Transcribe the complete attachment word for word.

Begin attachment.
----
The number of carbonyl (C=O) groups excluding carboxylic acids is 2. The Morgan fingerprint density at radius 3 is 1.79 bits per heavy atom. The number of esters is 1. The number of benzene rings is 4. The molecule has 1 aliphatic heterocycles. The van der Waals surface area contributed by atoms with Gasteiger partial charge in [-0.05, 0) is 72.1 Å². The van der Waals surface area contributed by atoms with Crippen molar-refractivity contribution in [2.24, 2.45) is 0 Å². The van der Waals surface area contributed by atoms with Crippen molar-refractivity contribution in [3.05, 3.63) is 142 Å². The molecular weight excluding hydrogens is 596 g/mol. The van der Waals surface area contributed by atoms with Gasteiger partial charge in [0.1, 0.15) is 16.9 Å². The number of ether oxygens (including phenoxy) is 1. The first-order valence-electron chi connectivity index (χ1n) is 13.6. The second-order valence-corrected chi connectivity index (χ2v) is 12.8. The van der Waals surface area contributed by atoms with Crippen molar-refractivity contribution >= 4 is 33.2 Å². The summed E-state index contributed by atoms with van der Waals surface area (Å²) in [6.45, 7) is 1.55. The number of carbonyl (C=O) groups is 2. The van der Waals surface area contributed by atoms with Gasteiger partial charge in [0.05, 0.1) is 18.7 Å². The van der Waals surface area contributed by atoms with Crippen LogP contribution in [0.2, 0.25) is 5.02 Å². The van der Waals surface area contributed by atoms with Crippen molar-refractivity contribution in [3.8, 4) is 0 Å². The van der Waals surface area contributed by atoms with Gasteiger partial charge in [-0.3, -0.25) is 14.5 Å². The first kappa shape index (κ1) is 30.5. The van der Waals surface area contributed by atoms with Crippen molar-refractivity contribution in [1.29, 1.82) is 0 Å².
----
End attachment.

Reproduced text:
The number of carbonyl (C=O) groups excluding carboxylic acids is 2. The Morgan fingerprint density at radius 3 is 1.79 bits per heavy atom. The number of esters is 1. The number of benzene rings is 4. The molecule has 1 aliphatic heterocycles. The van der Waals surface area contributed by atoms with Gasteiger partial charge in [-0.05, 0) is 72.1 Å². The van der Waals surface area contributed by atoms with Crippen molar-refractivity contribution in [2.24, 2.45) is 0 Å². The van der Waals surface area contributed by atoms with Crippen molar-refractivity contribution in [3.05, 3.63) is 142 Å². The molecular weight excluding hydrogens is 596 g/mol. The van der Waals surface area contributed by atoms with Gasteiger partial charge in [0.1, 0.15) is 16.9 Å². The number of ether oxygens (including phenoxy) is 1. The first-order valence-electron chi connectivity index (χ1n) is 13.6. The second-order valence-corrected chi connectivity index (χ2v) is 12.8. The van der Waals surface area contributed by atoms with Crippen molar-refractivity contribution >= 4 is 33.2 Å². The summed E-state index contributed by atoms with van der Waals surface area (Å²) in [6.45, 7) is 1.55. The number of carbonyl (C=O) groups is 2. The van der Waals surface area contributed by atoms with Gasteiger partial charge in [0.05, 0.1) is 18.7 Å². The van der Waals surface area contributed by atoms with Crippen LogP contribution in [0.2, 0.25) is 5.02 Å². The van der Waals surface area contributed by atoms with Crippen molar-refractivity contribution in [3.8, 4) is 0 Å². The van der Waals surface area contributed by atoms with Gasteiger partial charge in [-0.3, -0.25) is 14.5 Å². The first kappa shape index (κ1) is 30.5. The van der Waals surface area contributed by atoms with Crippen molar-refractivity contribution in [1.29, 1.82) is 0 Å².